The Aesthetic Guide is part of the Informa Markets Division of Informa PLC

This site is operated by a business or businesses owned by Informa PLC and all copyright resides with them. Informa PLC's registered office is 5 Howick Place, London SW1P 1WG. Registered in England and Wales. Number 8860726.

The CEO within

Article-The CEO within

Lloyd M. Krieger, M.D., M.B.A.
Cosmetic surgery is big business. But we who provide it have a background in medicine, which makes for challenges as we face increasingly competitive markets. I have some business experience. I took time out from medical school to get an MBA and consult for venture capital groups. Two lessons from business school proved most useful as I developed my practice: Business school taught me the importance of having a vision for my practice; it also engrained an understanding of timelines as my venture develops. The two concepts are interrelated.

I wanted a practice that provided excellent clinical care, delivered in the manner of the finest service industries. In medical school and residency, I noticed almost exclusive emphasis on the clinical side. However, my vision was to combine the two in all respects: Mayo Clinic meets the Four Seasons. This meant constantly thinking about how to make all of my organization's processes work together to meet both imperatives. On a practical level, my obsession with this vision provides discipline for everything I do. For example, I wanted to create a cosmetic surgery experience akin to using a luxury boutique's personal shopper. So I built my facility on Rodeo Drive, a capital of retail and style. I wanted a look and feel of elegance. So I understood the effect I needed to create from the architecture, furnishings, and artwork of my space. I wanted my patients to feel well cared for in all respects. So I had clarity as I trained my staff.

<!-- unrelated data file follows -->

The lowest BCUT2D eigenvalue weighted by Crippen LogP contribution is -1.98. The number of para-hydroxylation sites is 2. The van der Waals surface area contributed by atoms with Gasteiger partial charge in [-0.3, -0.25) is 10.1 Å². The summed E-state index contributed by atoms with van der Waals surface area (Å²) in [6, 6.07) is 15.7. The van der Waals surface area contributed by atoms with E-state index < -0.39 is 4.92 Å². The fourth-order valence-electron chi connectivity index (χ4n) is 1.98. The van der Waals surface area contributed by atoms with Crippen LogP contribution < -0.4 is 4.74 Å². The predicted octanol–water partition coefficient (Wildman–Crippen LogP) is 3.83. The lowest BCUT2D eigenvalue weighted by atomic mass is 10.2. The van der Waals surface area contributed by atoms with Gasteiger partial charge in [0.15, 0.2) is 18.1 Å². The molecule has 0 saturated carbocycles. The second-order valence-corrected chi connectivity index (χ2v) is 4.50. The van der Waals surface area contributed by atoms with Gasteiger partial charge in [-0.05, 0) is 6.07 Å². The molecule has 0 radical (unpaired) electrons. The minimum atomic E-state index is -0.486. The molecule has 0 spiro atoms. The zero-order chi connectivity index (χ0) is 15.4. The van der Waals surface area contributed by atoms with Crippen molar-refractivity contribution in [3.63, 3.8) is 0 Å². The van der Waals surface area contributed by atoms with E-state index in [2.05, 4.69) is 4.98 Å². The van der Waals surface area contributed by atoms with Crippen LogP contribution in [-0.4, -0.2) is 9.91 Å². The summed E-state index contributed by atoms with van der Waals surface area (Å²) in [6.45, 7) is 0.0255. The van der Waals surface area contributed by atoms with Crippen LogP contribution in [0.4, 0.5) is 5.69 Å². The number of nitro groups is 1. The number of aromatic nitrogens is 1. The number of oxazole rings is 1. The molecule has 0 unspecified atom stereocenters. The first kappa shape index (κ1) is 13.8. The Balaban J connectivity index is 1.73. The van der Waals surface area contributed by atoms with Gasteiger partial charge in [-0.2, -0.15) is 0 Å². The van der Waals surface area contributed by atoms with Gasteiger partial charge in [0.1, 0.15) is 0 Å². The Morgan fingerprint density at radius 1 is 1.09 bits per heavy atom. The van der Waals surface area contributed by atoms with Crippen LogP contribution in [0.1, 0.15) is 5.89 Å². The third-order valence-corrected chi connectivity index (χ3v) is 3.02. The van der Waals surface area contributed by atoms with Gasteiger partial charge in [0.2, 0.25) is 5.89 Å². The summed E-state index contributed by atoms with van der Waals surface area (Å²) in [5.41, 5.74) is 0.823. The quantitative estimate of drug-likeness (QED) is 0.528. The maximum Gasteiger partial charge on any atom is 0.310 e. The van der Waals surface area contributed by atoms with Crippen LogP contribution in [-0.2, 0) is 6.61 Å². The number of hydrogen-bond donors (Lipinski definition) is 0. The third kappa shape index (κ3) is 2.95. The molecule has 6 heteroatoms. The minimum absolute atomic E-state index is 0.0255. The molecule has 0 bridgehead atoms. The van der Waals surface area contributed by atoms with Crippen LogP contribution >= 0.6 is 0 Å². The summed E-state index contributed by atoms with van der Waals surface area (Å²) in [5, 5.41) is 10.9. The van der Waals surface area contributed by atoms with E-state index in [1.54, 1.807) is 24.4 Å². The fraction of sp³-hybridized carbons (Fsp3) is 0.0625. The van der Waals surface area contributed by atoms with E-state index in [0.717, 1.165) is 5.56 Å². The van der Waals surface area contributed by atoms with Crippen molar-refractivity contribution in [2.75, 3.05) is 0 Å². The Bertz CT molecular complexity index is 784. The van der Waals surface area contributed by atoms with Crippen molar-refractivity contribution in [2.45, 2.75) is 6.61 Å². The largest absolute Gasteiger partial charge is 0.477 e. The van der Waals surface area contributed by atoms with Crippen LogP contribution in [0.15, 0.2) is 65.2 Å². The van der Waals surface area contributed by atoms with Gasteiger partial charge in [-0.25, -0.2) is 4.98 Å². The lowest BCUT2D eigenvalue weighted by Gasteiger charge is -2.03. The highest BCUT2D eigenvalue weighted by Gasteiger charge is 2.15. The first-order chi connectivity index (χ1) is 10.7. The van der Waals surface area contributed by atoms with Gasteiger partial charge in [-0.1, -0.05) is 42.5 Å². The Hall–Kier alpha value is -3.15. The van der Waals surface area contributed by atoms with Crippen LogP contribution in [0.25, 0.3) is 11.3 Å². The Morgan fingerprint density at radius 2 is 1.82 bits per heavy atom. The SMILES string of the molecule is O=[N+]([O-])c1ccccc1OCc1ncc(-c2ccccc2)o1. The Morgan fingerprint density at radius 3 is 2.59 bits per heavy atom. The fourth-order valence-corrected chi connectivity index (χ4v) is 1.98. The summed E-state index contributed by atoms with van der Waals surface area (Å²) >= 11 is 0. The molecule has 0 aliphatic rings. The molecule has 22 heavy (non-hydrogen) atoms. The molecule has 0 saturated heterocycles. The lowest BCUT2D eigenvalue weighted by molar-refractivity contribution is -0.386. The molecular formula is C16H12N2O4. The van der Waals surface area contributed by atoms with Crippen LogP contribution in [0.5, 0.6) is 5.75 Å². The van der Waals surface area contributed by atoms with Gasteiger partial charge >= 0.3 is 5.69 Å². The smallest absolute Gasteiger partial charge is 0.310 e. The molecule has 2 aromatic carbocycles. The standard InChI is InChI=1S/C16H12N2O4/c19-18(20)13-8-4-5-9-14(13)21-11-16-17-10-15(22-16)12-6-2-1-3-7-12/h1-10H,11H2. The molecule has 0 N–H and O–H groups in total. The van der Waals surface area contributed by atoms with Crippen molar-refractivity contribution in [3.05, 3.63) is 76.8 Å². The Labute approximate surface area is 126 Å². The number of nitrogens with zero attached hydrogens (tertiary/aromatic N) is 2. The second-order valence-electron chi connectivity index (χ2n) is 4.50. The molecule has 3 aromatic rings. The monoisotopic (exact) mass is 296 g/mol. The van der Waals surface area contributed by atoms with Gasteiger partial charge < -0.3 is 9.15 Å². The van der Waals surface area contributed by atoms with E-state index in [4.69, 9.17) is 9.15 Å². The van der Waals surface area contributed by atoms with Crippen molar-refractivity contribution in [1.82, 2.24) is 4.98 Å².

My defined vision provided a scaffold on which to build all aspects of the practice: from the office's location and layout, to the way patients are greeted by receptionists at their first visit, through the way the nurses help them get dressed following surgery. Knowing that I had a winning vision made the second business school lesson easier to tolerate. Namely, my time horizon would have to be long. As physicians, it is difficult to be patient as we build a practice. Years of medical school and postgraduate training make us anxious to go out and get busy and wealthy instantaneously. Looking at how successful businesses grow, however, showed me that winning ventures do not emerge fully formed.

In my case, when I first started looking, there was not the sort of space available in the location I wanted. I had to keep hunting for the setting that would allow me to meet my goals. My staff did not learn to create the atmosphere of welcoming luxury I wanted without a lot of training and mistakes and feedback. But because I understood the value of my vision, I could be patient as each of its necessary elements was found, created and improved.

Business school taught me many practical lessons, including that accounting is too boring for me to do myself and that the price I set for a procedure has nothing to do with my costs to provide it and everything to do with what people are willing to pay for it. But seeing how my colleagues from other industries developed a vision for their businesses and realistic timelines for execution helped me most as I worked to carve an interesting niche in the competitive world of Beverly Hills cosmetic surgery.

Dr. Krieger is the founder and Medical Director of Rodeo Drive Plastic Surgery in Beverly Hills, California.

For more information
Lloyd M. Krieger, M.D., M.B.A.
[email protected]

Hide comments


  • Allowed HTML tags: <em> <strong> <blockquote> <br> <p>

Plain text

  • No HTML tags allowed.
  • Web page addresses and e-mail addresses turn into links automatically.
  • Lines and paragraphs break automatically.